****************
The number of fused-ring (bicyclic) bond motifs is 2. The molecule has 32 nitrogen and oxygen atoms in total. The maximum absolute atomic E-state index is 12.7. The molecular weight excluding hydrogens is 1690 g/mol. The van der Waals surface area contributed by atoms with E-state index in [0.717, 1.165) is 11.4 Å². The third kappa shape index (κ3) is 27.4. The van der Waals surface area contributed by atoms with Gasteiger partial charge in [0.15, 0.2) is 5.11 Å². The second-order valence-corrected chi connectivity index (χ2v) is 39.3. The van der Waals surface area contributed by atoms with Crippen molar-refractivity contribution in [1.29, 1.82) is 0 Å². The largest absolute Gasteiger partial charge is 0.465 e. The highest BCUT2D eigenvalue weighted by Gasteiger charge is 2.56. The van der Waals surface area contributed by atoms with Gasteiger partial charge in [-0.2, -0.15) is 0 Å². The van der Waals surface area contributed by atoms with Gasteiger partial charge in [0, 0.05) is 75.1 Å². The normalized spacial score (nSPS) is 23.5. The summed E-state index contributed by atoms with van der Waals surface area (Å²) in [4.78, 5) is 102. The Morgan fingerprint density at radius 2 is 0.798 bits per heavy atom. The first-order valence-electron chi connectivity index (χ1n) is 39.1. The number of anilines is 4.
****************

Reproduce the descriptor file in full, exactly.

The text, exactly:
The number of fused-ring (bicyclic) bond motifs is 2. The molecule has 32 nitrogen and oxygen atoms in total. The maximum absolute atomic E-state index is 12.7. The molecular weight excluding hydrogens is 1690 g/mol. The van der Waals surface area contributed by atoms with E-state index in [0.717, 1.165) is 11.4 Å². The third kappa shape index (κ3) is 27.4. The van der Waals surface area contributed by atoms with Gasteiger partial charge in [0.15, 0.2) is 5.11 Å². The second-order valence-corrected chi connectivity index (χ2v) is 39.3. The van der Waals surface area contributed by atoms with Crippen molar-refractivity contribution in [1.29, 1.82) is 0 Å². The largest absolute Gasteiger partial charge is 0.465 e. The highest BCUT2D eigenvalue weighted by Gasteiger charge is 2.56. The van der Waals surface area contributed by atoms with Gasteiger partial charge in [-0.2, -0.15) is 0 Å². The van der Waals surface area contributed by atoms with Gasteiger partial charge in [0, 0.05) is 75.1 Å². The normalized spacial score (nSPS) is 23.5. The summed E-state index contributed by atoms with van der Waals surface area (Å²) in [4.78, 5) is 102. The Morgan fingerprint density at radius 2 is 0.798 bits per heavy atom. The first-order valence-electron chi connectivity index (χ1n) is 39.1. The number of anilines is 4.